Richard arrived in Brazil in the late 1980s. He has travelled extensively throughout his professional life in the drilling industries and fell in love with South America and its wildlife during working visits to Venezuela and Trinidad in the late 1970s.
After many years spent in preparation, Richard led his first birding group in 2003, searching for rare Cotingas in the forests around Rio de Janeiro. The tour was a great success and culminated with exceptional views, had by all, of one of the region’s most elusive species: Grey-winged Cotinga.
Richard Raby uses: Nikon 8×32 HG and Leica 8×32 BR Binoculars, a Kowa Flourite 613 Prismatic Telescope equiped with Manfrotto 443 carbon tripod, for photography a Nikon D70S DSLR Camera and for Bird-song, a Marantz PMD660 Solid-state field recorder, equiped with a Senheisser ME66 shotgun microphone.
Since those successful beginnings, Richard has started to lead birding trips further afield. Continuing to offer visits to the nearby ‘classic’ locations of Itatiaia, Teresopolis, Ubatuba, Nova Friburgo, Serra da Bocaina and Pereque, he now also offers trips to the more distant points of the surrounding states of Minas Gerais, Espirito Santo, Eastern Sao Paolo, and also Southern Bahia.
Richard is now a bona-fide Brazilian resident, fluent with the local way of life and now with a better knowledge of this region’s wildlife and wild places than many locals. He has devoted much of his spare time to exploring South-east Brazil’s preserved (and many still unprotected) areas, in pursuit of his hobby.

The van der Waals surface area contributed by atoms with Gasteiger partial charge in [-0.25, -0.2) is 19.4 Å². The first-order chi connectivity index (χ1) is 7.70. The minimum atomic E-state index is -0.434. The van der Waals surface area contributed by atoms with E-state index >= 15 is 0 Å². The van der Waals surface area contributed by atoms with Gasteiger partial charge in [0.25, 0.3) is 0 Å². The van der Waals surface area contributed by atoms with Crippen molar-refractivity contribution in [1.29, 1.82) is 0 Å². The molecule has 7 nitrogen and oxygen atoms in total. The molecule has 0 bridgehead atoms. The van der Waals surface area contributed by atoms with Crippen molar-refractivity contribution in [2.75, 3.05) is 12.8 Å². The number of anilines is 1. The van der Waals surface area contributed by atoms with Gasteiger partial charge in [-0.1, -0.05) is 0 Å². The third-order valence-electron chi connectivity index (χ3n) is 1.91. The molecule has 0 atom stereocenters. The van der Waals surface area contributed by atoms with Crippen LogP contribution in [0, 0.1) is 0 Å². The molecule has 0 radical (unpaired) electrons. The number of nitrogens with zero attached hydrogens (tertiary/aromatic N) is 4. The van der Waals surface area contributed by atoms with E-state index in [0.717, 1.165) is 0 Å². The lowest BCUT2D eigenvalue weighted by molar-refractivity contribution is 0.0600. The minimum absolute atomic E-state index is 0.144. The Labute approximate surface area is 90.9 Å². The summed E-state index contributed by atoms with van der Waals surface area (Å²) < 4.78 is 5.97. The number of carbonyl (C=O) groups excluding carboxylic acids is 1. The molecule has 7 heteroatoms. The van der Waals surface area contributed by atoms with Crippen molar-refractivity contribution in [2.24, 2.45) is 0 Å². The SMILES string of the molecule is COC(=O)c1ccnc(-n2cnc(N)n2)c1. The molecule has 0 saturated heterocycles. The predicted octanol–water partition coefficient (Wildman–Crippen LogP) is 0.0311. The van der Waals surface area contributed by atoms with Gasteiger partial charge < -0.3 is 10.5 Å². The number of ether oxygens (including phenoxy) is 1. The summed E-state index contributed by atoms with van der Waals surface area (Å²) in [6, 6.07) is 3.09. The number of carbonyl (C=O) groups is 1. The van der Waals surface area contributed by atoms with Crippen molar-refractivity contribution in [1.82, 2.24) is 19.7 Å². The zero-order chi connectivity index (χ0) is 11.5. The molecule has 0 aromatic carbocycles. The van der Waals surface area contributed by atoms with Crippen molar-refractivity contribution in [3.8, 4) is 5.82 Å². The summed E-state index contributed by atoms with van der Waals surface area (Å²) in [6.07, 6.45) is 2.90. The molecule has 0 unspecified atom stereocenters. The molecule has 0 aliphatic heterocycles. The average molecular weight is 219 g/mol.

At present, Richard spends the British summer months in England and attends the Rutland Water Birdfair annually. You can always find him helping-out on the Neotropical Bird Club stand. Please come along and have a chat to find out more about this spectacular region’s birds.
His long-term plans are to move to Brazil full-time, leading his custom-made birding tours. Between trips, Richard pursues his own research, expanding his growing list of renowned birding destinations, while also increasing local awareness of still unrecognised hotspots, worthy of better protection.
Richard endeavours, wherever possible, to open the eyes of local Brazilians to the tremendous richness of their natural heritage.
A member of BirdLife International, the Neotropical Bird Club and the World Wildlife Fund, Richard is an ardent campaigner for the urgent need to preserve Brazil’s rainforests and other threatened habitats, and substantial areas of all types of habitat worldwide.